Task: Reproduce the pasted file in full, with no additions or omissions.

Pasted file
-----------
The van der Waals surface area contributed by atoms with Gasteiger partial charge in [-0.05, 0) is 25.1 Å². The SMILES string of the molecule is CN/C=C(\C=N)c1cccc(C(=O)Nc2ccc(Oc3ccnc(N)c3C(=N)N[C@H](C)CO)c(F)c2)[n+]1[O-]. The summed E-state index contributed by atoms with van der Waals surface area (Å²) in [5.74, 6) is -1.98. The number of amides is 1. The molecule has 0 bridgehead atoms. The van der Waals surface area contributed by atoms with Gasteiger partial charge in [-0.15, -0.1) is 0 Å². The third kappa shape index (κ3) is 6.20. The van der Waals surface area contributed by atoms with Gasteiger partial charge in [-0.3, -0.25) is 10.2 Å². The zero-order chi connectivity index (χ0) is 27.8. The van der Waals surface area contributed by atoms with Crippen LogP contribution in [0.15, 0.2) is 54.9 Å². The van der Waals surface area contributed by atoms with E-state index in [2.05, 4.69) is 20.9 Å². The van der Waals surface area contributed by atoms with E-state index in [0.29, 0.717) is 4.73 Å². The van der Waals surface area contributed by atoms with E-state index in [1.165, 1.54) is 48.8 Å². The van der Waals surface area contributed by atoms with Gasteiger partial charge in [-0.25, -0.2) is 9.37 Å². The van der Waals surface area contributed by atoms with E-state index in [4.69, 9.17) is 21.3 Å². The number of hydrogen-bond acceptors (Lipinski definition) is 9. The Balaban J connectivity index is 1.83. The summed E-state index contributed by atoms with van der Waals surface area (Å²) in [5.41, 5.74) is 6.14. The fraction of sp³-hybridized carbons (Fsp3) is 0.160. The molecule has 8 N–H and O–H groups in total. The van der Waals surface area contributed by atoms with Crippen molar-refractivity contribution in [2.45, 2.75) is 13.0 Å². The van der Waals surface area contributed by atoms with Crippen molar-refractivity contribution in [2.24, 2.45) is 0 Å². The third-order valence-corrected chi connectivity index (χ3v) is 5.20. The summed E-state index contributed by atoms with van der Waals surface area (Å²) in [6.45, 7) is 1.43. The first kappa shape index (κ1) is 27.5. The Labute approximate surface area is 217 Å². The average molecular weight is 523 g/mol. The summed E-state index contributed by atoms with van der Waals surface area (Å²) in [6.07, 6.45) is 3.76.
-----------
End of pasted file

The van der Waals surface area contributed by atoms with Gasteiger partial charge in [-0.05, 0) is 25.1 Å². The SMILES string of the molecule is CN/C=C(\C=N)c1cccc(C(=O)Nc2ccc(Oc3ccnc(N)c3C(=N)N[C@H](C)CO)c(F)c2)[n+]1[O-]. The summed E-state index contributed by atoms with van der Waals surface area (Å²) in [5.74, 6) is -1.98. The number of amides is 1. The molecule has 0 bridgehead atoms. The van der Waals surface area contributed by atoms with Gasteiger partial charge in [-0.15, -0.1) is 0 Å². The third kappa shape index (κ3) is 6.20. The van der Waals surface area contributed by atoms with Gasteiger partial charge in [-0.3, -0.25) is 10.2 Å². The zero-order chi connectivity index (χ0) is 27.8. The van der Waals surface area contributed by atoms with Crippen LogP contribution in [0.15, 0.2) is 54.9 Å². The van der Waals surface area contributed by atoms with E-state index in [2.05, 4.69) is 20.9 Å². The van der Waals surface area contributed by atoms with E-state index in [0.29, 0.717) is 4.73 Å². The van der Waals surface area contributed by atoms with E-state index in [1.165, 1.54) is 48.8 Å². The van der Waals surface area contributed by atoms with Gasteiger partial charge in [-0.25, -0.2) is 9.37 Å². The van der Waals surface area contributed by atoms with E-state index in [4.69, 9.17) is 21.3 Å². The number of hydrogen-bond acceptors (Lipinski definition) is 9. The Balaban J connectivity index is 1.83. The summed E-state index contributed by atoms with van der Waals surface area (Å²) in [5.41, 5.74) is 6.14. The fraction of sp³-hybridized carbons (Fsp3) is 0.160. The molecule has 8 N–H and O–H groups in total. The van der Waals surface area contributed by atoms with Crippen molar-refractivity contribution in [2.45, 2.75) is 13.0 Å². The van der Waals surface area contributed by atoms with Crippen molar-refractivity contribution in [2.24, 2.45) is 0 Å². The third-order valence-corrected chi connectivity index (χ3v) is 5.20. The summed E-state index contributed by atoms with van der Waals surface area (Å²) in [6.45, 7) is 1.43. The first kappa shape index (κ1) is 27.5. The Labute approximate surface area is 217 Å². The average molecular weight is 523 g/mol. The summed E-state index contributed by atoms with van der Waals surface area (Å²) in [6.07, 6.45) is 3.76.